Miami-Dade State Attorney Katherine Fernández Rundle has requested that the Florida Department of Law Enforcement head a corruption probe into the financial dealings of Rep. David Rivera, an embattled South Florida Republican who in November was elected to represent the state’s 25th congressional district despite a host of ethical issues raised during the campaign.

According to The Miami Herald, Fernández Rundle asked a top prosecution team to turn the investigation over to state law enforcement as the probe expands beyond the initial loans-for-slots scheme that Rivera admitted to prior to his swearing in earlier this month:

Investigators found that Flagler [Dog Track] paid $510,000 to Millennium Marketing — a company owned by Rivera’s mother and godmother — as part of a deal for Rivera to manage a pro-slots political campaign on behalf of the parimutuel.

Rivera long denied receiving any income from the dog track, and he made no mention of Flagler or the Millennium deal in his financial disclosure forms. But days before taking office in Congress, Rivera admitted receiving $132,000 in undisclosed loans from Millennium — money Rivera says he repaid after the election.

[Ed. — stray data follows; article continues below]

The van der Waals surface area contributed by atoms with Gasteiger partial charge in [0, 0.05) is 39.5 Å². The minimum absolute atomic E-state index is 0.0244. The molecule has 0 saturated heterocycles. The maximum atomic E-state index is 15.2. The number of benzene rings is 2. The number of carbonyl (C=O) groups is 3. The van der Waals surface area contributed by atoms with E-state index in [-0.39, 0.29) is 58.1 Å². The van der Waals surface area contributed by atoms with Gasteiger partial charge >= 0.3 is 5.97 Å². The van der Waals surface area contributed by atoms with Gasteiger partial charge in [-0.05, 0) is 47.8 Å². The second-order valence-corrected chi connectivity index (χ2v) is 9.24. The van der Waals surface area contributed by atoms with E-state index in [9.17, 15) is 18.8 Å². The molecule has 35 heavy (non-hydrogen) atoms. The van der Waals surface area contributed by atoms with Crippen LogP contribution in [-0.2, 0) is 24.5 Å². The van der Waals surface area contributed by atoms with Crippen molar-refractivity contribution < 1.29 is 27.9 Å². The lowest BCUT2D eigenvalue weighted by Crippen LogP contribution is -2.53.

Investigators are also examining Rivera’s campaign spending, including $30,000 he paid to Millennium for campaign consulting in 2006, and $75,000 he paid last year to a now-defunct consulting company owned by the daughter of a top aide. Rivera has denied any wrongdoing.

In October, The American Independent reported that a Miami-Dade judge allowed Rivera to remain on the ballot despite falsifying disclosure forms since 2003:

He falsified claims on his state financial disclosure forms that he had worked as a contractor for USAID. He had to amend the forms to reflect that he had not, and questions arose over other sources of income beyond his $30,000 salary as a state representative. He also faced allegations that he had run a truck containing his opponent’s flyers off the Palmetto Expressway in a 2002 campaign.

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